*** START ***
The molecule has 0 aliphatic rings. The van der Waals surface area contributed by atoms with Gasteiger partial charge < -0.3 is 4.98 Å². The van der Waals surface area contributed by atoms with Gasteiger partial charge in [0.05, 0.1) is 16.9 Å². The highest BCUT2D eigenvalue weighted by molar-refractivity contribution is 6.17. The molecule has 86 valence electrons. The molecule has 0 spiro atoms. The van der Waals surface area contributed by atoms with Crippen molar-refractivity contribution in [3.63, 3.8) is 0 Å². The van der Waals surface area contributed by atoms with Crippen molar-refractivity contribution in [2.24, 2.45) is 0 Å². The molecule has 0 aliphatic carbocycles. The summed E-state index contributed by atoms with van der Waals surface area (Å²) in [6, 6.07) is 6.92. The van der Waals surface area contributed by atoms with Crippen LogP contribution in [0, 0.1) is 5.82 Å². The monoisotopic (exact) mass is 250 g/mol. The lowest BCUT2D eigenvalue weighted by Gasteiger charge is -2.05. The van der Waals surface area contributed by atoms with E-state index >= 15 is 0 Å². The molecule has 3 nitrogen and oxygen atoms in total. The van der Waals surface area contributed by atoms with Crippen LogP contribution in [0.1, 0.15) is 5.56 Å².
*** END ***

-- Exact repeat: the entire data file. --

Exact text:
The molecule has 0 aliphatic rings. The van der Waals surface area contributed by atoms with Gasteiger partial charge < -0.3 is 4.98 Å². The van der Waals surface area contributed by atoms with Gasteiger partial charge in [0.05, 0.1) is 16.9 Å². The highest BCUT2D eigenvalue weighted by molar-refractivity contribution is 6.17. The molecule has 86 valence electrons. The molecule has 0 spiro atoms. The van der Waals surface area contributed by atoms with Crippen molar-refractivity contribution in [3.63, 3.8) is 0 Å². The van der Waals surface area contributed by atoms with Crippen molar-refractivity contribution in [2.24, 2.45) is 0 Å². The molecule has 0 aliphatic carbocycles. The summed E-state index contributed by atoms with van der Waals surface area (Å²) in [6, 6.07) is 6.92. The van der Waals surface area contributed by atoms with Crippen LogP contribution in [0, 0.1) is 5.82 Å². The monoisotopic (exact) mass is 250 g/mol. The lowest BCUT2D eigenvalue weighted by Gasteiger charge is -2.05. The van der Waals surface area contributed by atoms with E-state index >= 15 is 0 Å². The molecule has 3 nitrogen and oxygen atoms in total. The van der Waals surface area contributed by atoms with Crippen LogP contribution in [0.1, 0.15) is 5.56 Å².